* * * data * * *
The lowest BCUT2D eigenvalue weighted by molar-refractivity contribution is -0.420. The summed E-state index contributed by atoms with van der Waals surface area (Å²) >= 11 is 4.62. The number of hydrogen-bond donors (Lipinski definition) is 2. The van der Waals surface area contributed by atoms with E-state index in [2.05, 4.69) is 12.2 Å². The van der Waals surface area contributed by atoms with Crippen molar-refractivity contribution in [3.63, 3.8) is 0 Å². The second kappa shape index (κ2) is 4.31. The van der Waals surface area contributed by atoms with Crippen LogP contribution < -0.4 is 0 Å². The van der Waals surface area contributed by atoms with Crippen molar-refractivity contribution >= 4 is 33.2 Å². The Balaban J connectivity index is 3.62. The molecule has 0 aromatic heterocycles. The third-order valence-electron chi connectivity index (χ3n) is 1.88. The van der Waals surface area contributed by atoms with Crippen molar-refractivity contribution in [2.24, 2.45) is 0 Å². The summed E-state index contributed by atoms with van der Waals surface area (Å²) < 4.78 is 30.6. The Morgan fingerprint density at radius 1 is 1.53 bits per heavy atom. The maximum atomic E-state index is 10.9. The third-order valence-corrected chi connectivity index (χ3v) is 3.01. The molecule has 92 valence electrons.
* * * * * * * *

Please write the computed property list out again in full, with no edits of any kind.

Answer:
The lowest BCUT2D eigenvalue weighted by molar-refractivity contribution is -0.420. The summed E-state index contributed by atoms with van der Waals surface area (Å²) >= 11 is 4.62. The number of hydrogen-bond donors (Lipinski definition) is 2. The van der Waals surface area contributed by atoms with E-state index in [2.05, 4.69) is 12.2 Å². The van der Waals surface area contributed by atoms with Crippen molar-refractivity contribution in [3.63, 3.8) is 0 Å². The second kappa shape index (κ2) is 4.31. The van der Waals surface area contributed by atoms with Crippen LogP contribution < -0.4 is 0 Å². The van der Waals surface area contributed by atoms with Crippen molar-refractivity contribution >= 4 is 33.2 Å². The Balaban J connectivity index is 3.62. The molecule has 0 aromatic heterocycles. The third-order valence-electron chi connectivity index (χ3n) is 1.88. The van der Waals surface area contributed by atoms with Crippen molar-refractivity contribution in [2.24, 2.45) is 0 Å². The summed E-state index contributed by atoms with van der Waals surface area (Å²) < 4.78 is 30.6. The Morgan fingerprint density at radius 1 is 1.53 bits per heavy atom. The maximum atomic E-state index is 10.9. The third-order valence-corrected chi connectivity index (χ3v) is 3.01. The molecule has 92 valence electrons.